U of T researchers explore how bugs get busy in new The Nature of Things documentary

Professors Maydianne Andrade and Andrew Mason
U of T Scarborough biology professors Maydianne Andrade and Andrew Mason took part in a recent episode of The Nature of Things that explored bug sex (photo courtesy Andrew Gregg/Red Trillium Films)

A group of U of T researchers lent their expertise for a recent episode of CBC’s The Nature of Things that explored how bugs get busy.   

Researchers from U of T Mississauga and U of T Scarborough were featured in the March 10 episode hosted by David Suzuki. The Red Trillium Films documentary is currently streaming on CBC Gem.

As Suzuki points out, bugs are the most numerous and diverse animals on the planet and all of them need to pass on their genes. Their mating rituals, it turns out, are equally as diverse.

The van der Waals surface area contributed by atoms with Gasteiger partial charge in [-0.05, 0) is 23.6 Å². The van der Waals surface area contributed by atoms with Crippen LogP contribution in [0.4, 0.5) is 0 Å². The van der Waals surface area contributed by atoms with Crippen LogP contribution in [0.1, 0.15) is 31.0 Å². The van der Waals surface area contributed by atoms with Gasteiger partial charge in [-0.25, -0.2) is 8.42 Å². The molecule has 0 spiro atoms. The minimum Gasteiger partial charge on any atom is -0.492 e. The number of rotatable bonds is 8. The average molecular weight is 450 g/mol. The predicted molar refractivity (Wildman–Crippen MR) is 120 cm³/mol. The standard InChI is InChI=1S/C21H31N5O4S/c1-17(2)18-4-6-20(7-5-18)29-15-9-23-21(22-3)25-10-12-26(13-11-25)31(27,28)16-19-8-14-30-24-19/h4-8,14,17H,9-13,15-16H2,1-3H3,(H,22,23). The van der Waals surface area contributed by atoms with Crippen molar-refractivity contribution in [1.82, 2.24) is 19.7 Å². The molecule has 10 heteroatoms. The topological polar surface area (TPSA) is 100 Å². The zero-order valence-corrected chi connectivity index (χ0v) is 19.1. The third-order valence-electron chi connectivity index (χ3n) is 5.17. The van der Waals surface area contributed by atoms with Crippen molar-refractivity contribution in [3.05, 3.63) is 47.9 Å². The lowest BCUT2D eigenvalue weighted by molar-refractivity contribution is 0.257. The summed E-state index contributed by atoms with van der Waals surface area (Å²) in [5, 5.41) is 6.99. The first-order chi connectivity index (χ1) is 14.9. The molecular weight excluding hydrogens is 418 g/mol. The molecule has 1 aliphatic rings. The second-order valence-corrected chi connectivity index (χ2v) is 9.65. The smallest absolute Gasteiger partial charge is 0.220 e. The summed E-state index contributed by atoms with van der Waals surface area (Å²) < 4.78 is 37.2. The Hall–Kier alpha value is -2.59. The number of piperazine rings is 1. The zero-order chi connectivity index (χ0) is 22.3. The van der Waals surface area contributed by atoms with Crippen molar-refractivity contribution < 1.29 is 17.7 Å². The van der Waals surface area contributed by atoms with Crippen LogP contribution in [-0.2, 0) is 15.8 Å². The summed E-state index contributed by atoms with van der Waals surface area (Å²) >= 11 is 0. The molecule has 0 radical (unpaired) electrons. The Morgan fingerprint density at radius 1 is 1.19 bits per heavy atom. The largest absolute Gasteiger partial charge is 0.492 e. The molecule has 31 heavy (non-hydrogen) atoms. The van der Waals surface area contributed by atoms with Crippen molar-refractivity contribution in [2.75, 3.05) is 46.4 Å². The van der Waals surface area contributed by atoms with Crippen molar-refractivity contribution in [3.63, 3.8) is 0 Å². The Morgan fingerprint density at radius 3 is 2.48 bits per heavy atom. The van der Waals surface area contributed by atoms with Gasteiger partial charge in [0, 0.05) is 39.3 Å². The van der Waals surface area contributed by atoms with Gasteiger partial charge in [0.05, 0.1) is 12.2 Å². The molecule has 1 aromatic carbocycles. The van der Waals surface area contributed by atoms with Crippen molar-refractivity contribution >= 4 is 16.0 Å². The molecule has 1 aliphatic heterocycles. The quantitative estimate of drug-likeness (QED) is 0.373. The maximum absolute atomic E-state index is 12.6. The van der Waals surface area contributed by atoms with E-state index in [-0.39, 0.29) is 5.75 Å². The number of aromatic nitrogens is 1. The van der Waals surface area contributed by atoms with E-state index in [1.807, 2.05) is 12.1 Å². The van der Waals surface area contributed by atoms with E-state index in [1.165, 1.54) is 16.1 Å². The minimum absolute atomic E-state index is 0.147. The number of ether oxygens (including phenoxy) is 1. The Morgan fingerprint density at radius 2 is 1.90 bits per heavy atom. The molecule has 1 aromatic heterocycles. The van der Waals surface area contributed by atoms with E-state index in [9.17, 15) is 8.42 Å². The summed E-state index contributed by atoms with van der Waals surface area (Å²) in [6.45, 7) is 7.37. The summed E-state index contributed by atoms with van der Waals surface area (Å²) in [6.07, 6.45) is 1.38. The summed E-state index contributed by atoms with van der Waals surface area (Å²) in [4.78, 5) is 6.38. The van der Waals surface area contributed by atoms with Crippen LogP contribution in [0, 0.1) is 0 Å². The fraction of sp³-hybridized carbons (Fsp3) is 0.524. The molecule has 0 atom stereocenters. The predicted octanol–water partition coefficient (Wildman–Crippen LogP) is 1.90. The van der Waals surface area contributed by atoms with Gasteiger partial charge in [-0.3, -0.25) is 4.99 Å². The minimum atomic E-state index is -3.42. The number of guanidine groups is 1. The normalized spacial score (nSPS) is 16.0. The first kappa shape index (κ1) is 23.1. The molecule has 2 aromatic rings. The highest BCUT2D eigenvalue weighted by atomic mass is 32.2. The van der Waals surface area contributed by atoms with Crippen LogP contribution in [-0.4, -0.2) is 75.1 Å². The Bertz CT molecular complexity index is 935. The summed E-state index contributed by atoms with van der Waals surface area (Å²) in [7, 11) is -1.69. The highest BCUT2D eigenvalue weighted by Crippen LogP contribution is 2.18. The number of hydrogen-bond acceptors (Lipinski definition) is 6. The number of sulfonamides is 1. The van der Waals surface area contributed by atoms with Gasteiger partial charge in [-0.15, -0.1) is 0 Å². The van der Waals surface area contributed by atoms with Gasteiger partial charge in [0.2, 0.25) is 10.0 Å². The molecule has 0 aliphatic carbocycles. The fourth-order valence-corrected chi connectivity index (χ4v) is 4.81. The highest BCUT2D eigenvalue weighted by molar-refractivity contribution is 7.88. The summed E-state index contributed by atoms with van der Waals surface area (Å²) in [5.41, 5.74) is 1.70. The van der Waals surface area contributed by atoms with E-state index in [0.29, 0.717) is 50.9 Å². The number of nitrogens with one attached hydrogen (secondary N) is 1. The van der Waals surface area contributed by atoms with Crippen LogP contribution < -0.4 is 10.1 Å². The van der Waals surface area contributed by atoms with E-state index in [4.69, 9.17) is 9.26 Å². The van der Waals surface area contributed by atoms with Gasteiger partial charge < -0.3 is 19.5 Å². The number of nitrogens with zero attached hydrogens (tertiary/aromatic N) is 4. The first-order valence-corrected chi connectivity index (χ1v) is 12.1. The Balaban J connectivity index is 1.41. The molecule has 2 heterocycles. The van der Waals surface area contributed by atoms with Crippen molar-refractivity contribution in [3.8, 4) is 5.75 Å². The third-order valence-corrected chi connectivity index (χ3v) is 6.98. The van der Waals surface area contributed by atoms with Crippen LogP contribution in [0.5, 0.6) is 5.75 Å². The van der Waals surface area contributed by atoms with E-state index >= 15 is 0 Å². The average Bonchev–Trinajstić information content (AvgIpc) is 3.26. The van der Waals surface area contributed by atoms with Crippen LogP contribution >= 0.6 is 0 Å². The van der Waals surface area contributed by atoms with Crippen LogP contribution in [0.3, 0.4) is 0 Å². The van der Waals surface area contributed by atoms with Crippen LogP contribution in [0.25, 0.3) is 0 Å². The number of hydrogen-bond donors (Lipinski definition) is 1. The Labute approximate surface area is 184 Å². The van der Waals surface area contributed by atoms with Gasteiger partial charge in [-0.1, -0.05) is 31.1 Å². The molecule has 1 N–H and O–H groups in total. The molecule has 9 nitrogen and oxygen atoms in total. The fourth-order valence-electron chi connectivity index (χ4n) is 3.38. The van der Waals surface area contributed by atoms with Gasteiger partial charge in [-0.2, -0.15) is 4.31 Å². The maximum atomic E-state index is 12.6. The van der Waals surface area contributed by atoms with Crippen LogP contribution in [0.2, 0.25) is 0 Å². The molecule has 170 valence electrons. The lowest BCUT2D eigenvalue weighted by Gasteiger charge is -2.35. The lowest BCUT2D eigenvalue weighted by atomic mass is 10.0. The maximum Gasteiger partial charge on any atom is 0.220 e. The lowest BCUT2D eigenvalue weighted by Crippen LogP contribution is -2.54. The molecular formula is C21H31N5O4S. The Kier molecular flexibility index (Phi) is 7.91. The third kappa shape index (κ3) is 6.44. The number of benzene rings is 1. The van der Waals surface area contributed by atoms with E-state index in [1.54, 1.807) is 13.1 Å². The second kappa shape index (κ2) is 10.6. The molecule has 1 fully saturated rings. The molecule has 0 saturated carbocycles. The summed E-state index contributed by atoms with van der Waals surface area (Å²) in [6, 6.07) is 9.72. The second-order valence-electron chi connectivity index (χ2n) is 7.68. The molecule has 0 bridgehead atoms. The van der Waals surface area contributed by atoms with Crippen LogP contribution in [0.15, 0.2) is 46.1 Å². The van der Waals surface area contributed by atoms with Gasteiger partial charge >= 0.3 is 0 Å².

“Sex in bugs is fascinating, gruesome, counterintuitive,” says Maydianne Andrade, professor in the department of biological science at U of T Scarborough and renowned expert on the mating habits of cannibalistic spiders.

“It’s ridiculous in its complexity. Ridiculous in how extreme it is, and most people know nothing about it.”

Andrade, who came up with the original concept for the documentary and was the story editor, appeared in the documentary alongside her PhD supervisor Darryl Gwynne, a UTM professor emeritus of biology, UTM assistant professor of biology Rosalind Murray, and UTSC biology professor Andrew Mason.

“Nature is amazing in what it generates in terms of diversity — same thing goes for the mating game,” says Gwynne.

Mason, who is chair of the department of biological sciences at U of T Scarborough, studies bug acoustics and behaviour. He looked at the reproductive habits of the monster haglid, a large cricket that emits an unusually loud mating call.  

Catherine Scott, who completed her PhD under Andrade at U of T Scarborough and is currently a postdoc at McGill University, also took part in the documentary.

Watch the full episode at CBC